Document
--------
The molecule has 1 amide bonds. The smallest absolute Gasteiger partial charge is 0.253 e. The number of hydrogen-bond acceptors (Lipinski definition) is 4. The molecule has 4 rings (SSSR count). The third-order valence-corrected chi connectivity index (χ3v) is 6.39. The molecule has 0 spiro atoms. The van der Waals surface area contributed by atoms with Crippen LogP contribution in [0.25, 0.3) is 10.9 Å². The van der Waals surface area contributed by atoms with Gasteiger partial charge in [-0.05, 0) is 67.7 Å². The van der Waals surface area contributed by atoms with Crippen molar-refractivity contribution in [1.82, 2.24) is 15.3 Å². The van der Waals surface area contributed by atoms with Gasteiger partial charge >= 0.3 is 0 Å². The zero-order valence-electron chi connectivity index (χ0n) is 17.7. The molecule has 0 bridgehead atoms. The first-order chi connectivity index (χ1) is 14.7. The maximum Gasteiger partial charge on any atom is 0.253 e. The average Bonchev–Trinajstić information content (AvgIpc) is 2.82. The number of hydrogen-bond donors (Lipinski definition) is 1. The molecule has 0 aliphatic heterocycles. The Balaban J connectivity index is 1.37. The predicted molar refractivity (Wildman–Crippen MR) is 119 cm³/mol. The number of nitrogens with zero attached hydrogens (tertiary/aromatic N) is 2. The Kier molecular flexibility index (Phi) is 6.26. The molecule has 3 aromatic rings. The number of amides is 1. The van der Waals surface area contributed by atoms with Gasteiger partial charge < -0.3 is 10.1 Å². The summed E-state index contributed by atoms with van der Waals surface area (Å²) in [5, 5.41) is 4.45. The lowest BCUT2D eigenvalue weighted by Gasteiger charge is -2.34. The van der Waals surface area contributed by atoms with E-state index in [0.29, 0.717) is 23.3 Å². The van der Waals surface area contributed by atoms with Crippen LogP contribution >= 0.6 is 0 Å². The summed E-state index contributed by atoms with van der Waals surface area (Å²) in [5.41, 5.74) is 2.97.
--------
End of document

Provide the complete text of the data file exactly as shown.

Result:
The molecule has 1 amide bonds. The smallest absolute Gasteiger partial charge is 0.253 e. The number of hydrogen-bond acceptors (Lipinski definition) is 4. The molecule has 4 rings (SSSR count). The third-order valence-corrected chi connectivity index (χ3v) is 6.39. The molecule has 0 spiro atoms. The van der Waals surface area contributed by atoms with Crippen LogP contribution in [0.25, 0.3) is 10.9 Å². The van der Waals surface area contributed by atoms with Gasteiger partial charge in [-0.05, 0) is 67.7 Å². The van der Waals surface area contributed by atoms with Crippen molar-refractivity contribution in [1.82, 2.24) is 15.3 Å². The van der Waals surface area contributed by atoms with Gasteiger partial charge >= 0.3 is 0 Å². The zero-order valence-electron chi connectivity index (χ0n) is 17.7. The molecule has 0 bridgehead atoms. The first-order chi connectivity index (χ1) is 14.7. The maximum Gasteiger partial charge on any atom is 0.253 e. The average Bonchev–Trinajstić information content (AvgIpc) is 2.82. The number of hydrogen-bond donors (Lipinski definition) is 1. The molecule has 0 aliphatic heterocycles. The Balaban J connectivity index is 1.37. The predicted molar refractivity (Wildman–Crippen MR) is 119 cm³/mol. The number of nitrogens with zero attached hydrogens (tertiary/aromatic N) is 2. The Kier molecular flexibility index (Phi) is 6.26. The molecule has 3 aromatic rings. The number of amides is 1. The van der Waals surface area contributed by atoms with Gasteiger partial charge < -0.3 is 10.1 Å². The summed E-state index contributed by atoms with van der Waals surface area (Å²) in [5, 5.41) is 4.45. The lowest BCUT2D eigenvalue weighted by Gasteiger charge is -2.34. The van der Waals surface area contributed by atoms with E-state index in [0.29, 0.717) is 23.3 Å². The van der Waals surface area contributed by atoms with Crippen LogP contribution >= 0.6 is 0 Å². The summed E-state index contributed by atoms with van der Waals surface area (Å²) in [5.41, 5.74) is 2.97.